- Centralized exchanges are managed by a for-profit company. An exchange is like a large marketplace with buyers and sellers on either side ready to make a trade. You can think of the exchange as a middleman facilitating the transactions and taking a cut.
- Decentralized exchanges work on their own. Sure someone writes and maintains the code but the actual entity itself is not managed by a for-profit entity. Here too, buyers and sellers can participate and trade but there is a third party involved as well: Liquidity providers offer their assets so that traders can swap from one asset to another. To really get to grips with how decentralized exchanges work I recommend you read my explanation of Uniswap.
Types of Wallets
There are multiple types of crypto wallets available, each catering to different user preferences and security needs. The most common types include software wallets and hardware wallets.
Software wallets, also known as hot wallets, are mobile apps or desktop wallets that use browser extensions and have an internet connection. These wallets are easier to use and aimed at people who participate in DeFi and gaming more actively.
Some popular software wallets are Coinbase Wallet, MetaMask, Trust Wallet, Guarda, and Atomic Wallet.
However, whatever is connected to the internet is prone to the risk of being hacked.
In this case, it is better to use a hardware wallet.
Hardware wallets also known as cold wallets, are not connected to the internet. If someone wanted to hack them they would need access to the physical device which is much harder to get.
The risk with a physical wallet is that you yourself may lose the device.
There is a third type of wallet called a paper wallet. Paper wallets are not that common but they can be used. With a paper wallet, the owner just types their public address and private key on a piece of paper and stores it somewhere safe like in a security box at a bank.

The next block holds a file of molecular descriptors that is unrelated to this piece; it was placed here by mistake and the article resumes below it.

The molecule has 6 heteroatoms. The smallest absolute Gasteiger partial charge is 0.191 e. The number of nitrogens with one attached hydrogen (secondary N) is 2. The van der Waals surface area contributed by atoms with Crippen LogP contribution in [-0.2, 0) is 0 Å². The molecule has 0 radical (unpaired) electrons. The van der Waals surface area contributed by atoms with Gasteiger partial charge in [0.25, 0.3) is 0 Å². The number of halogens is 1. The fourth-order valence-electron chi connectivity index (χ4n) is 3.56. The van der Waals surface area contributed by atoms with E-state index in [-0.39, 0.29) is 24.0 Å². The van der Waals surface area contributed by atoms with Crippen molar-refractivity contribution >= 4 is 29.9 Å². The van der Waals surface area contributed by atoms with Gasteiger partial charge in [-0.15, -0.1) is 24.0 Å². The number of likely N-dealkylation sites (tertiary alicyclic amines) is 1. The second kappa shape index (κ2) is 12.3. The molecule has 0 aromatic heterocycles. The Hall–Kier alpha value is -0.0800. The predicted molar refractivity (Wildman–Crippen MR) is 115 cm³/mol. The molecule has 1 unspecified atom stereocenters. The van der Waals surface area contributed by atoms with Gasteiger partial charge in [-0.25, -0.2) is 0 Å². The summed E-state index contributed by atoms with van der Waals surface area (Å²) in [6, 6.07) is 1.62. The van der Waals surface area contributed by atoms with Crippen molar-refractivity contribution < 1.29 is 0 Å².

Is it better to keep crypto in a wallet or exchange?
If you plan to hold large amounts of cryptocurrency with a long term horizon you are better off keeping them in a reputable hardware wallet. Exchanges have been known to go bust from time to time. In this scenario you would not be able to retrieve your crypto because it would be in a custodial wallet meaning you wouldn't have the keys to it. Online Wallets and exchanges are equally likely to get hacked. Users with sizeble amounts of crypto should consider taking out insurance and diversifying between multiple wallets.
What is the difference between a digital wallet and an exchange wallet?
A digital wallet is one to which you have the private key to. An exchange wallet allows you to send crypto from and to your account with the exchange but you don't have custody of the funds in that account. Just like how you don't actually have custody of the money in a bank. The bank does. And they lend it out and so on.
Does crypto lose value in a wallet?
Crypto can lose value regardless of wether it is kept in a wallet or not. Crypto prices are volatile and the value of your holdings can change abruptly. One way to increase your holdings using a wallet is to plug in to a DeFI Dapp and earn a yield by lending your crypto. This too entails risk though.
Is Coinbase a wallet or exchange?
Coinbase operates both a decentralized wallet and a centralized exchange. The wallet is independent from the exchange in that you don't need one to have an account with the other. However its the same team who have written the code for both.
Does it matter which crypto wallet you have?
Yes, you should choose your wallet carefully. If you plan to hold large amounts of crypto then you are better off with a hardware wallet. However, if you are the type of person who keeps losing stuff you probably don't want to keep your life's savings in a device that you might lose. The other alternative is to store your crypto in a software wallet. This too entails risks. Storing large amounts on exchanges is the riskiest option.
Why shouldn't you leave crypto on an exchange?
When you leave crypto on an exchange you don't have the keys to that crypto. It's not directly available to you. It's available to the crypto exchange who hold it on your behalf. Just like with a bank. If the bank or crypto exchange go bust you can't get your money back. The most recent example of a crypto exchange going bankrupt is the FTX debacle which blew up $400Bn worth of investors' assets.
Coinbase and Coinbase Wallet are two separate platforms that cater to different aspects of cryptocurrency management. While both are owned by Coinbase, they serve distinct purposes and target different user needs. In this article, we will explore the various differences between Coinbase and Coinbase Wallet, delving into their features and user experience. Read more.